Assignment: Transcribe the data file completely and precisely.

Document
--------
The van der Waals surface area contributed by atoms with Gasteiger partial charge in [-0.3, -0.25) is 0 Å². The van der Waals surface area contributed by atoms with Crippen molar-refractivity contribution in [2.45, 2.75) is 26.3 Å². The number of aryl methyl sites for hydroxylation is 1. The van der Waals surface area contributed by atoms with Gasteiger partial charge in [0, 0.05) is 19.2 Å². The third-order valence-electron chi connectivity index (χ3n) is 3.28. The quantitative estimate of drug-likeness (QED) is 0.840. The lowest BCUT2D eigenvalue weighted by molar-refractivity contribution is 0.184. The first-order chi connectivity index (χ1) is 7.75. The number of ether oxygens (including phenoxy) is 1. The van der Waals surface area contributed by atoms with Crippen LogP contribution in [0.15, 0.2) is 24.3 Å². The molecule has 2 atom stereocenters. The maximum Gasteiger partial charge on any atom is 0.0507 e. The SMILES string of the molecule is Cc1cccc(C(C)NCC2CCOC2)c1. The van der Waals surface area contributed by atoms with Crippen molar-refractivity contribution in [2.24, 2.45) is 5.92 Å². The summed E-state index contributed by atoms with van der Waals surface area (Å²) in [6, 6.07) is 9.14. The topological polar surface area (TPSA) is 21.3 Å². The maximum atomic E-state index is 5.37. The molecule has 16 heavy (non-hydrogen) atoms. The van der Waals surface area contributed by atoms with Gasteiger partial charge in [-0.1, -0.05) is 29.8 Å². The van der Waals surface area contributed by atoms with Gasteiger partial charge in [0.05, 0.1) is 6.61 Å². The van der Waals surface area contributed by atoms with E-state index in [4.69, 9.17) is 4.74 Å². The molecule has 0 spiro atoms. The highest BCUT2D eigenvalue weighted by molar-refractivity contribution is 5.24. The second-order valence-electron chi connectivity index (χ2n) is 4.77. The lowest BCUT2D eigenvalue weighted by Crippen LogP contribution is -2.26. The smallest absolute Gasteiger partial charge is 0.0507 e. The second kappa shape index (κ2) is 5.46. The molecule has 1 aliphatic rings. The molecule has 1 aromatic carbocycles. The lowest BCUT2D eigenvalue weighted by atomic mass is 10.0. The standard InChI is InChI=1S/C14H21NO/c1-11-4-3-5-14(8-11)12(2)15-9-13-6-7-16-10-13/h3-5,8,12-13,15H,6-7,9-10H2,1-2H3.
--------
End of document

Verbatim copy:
The van der Waals surface area contributed by atoms with Gasteiger partial charge in [-0.3, -0.25) is 0 Å². The van der Waals surface area contributed by atoms with Crippen molar-refractivity contribution in [2.45, 2.75) is 26.3 Å². The number of aryl methyl sites for hydroxylation is 1. The van der Waals surface area contributed by atoms with Gasteiger partial charge in [0, 0.05) is 19.2 Å². The third-order valence-electron chi connectivity index (χ3n) is 3.28. The quantitative estimate of drug-likeness (QED) is 0.840. The lowest BCUT2D eigenvalue weighted by molar-refractivity contribution is 0.184. The first-order chi connectivity index (χ1) is 7.75. The number of ether oxygens (including phenoxy) is 1. The van der Waals surface area contributed by atoms with Crippen LogP contribution in [0.15, 0.2) is 24.3 Å². The molecule has 2 atom stereocenters. The maximum Gasteiger partial charge on any atom is 0.0507 e. The SMILES string of the molecule is Cc1cccc(C(C)NCC2CCOC2)c1. The van der Waals surface area contributed by atoms with Crippen molar-refractivity contribution in [2.24, 2.45) is 5.92 Å². The summed E-state index contributed by atoms with van der Waals surface area (Å²) in [6, 6.07) is 9.14. The topological polar surface area (TPSA) is 21.3 Å². The maximum atomic E-state index is 5.37. The molecule has 16 heavy (non-hydrogen) atoms. The van der Waals surface area contributed by atoms with Gasteiger partial charge in [-0.1, -0.05) is 29.8 Å². The van der Waals surface area contributed by atoms with Gasteiger partial charge in [0.05, 0.1) is 6.61 Å². The van der Waals surface area contributed by atoms with E-state index in [4.69, 9.17) is 4.74 Å². The molecule has 0 spiro atoms. The highest BCUT2D eigenvalue weighted by molar-refractivity contribution is 5.24. The second-order valence-electron chi connectivity index (χ2n) is 4.77. The lowest BCUT2D eigenvalue weighted by Crippen LogP contribution is -2.26. The smallest absolute Gasteiger partial charge is 0.0507 e. The second kappa shape index (κ2) is 5.46. The molecule has 1 aliphatic rings. The molecule has 1 aromatic carbocycles. The lowest BCUT2D eigenvalue weighted by atomic mass is 10.0. The standard InChI is InChI=1S/C14H21NO/c1-11-4-3-5-14(8-11)12(2)15-9-13-6-7-16-10-13/h3-5,8,12-13,15H,6-7,9-10H2,1-2H3.